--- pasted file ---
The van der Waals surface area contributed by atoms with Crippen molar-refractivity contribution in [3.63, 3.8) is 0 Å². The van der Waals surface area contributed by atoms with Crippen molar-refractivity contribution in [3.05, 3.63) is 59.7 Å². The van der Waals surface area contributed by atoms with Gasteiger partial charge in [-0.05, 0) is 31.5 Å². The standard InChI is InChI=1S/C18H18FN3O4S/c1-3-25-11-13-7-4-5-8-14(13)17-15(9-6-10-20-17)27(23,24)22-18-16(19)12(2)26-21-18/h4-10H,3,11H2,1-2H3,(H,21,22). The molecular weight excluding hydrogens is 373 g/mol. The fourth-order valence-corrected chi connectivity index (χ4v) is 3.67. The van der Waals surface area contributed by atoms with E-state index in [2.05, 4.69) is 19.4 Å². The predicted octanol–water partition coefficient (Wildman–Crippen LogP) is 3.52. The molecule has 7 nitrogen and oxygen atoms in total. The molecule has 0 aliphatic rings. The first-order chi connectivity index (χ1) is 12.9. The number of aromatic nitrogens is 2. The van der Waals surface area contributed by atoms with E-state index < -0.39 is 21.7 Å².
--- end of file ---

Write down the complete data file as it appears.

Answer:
The van der Waals surface area contributed by atoms with Crippen molar-refractivity contribution in [3.63, 3.8) is 0 Å². The van der Waals surface area contributed by atoms with Crippen molar-refractivity contribution in [3.05, 3.63) is 59.7 Å². The van der Waals surface area contributed by atoms with Gasteiger partial charge in [-0.05, 0) is 31.5 Å². The standard InChI is InChI=1S/C18H18FN3O4S/c1-3-25-11-13-7-4-5-8-14(13)17-15(9-6-10-20-17)27(23,24)22-18-16(19)12(2)26-21-18/h4-10H,3,11H2,1-2H3,(H,21,22). The molecular weight excluding hydrogens is 373 g/mol. The fourth-order valence-corrected chi connectivity index (χ4v) is 3.67. The van der Waals surface area contributed by atoms with E-state index in [2.05, 4.69) is 19.4 Å². The predicted octanol–water partition coefficient (Wildman–Crippen LogP) is 3.52. The molecule has 7 nitrogen and oxygen atoms in total. The molecule has 0 aliphatic rings. The first-order chi connectivity index (χ1) is 12.9. The number of aromatic nitrogens is 2. The van der Waals surface area contributed by atoms with E-state index < -0.39 is 21.7 Å².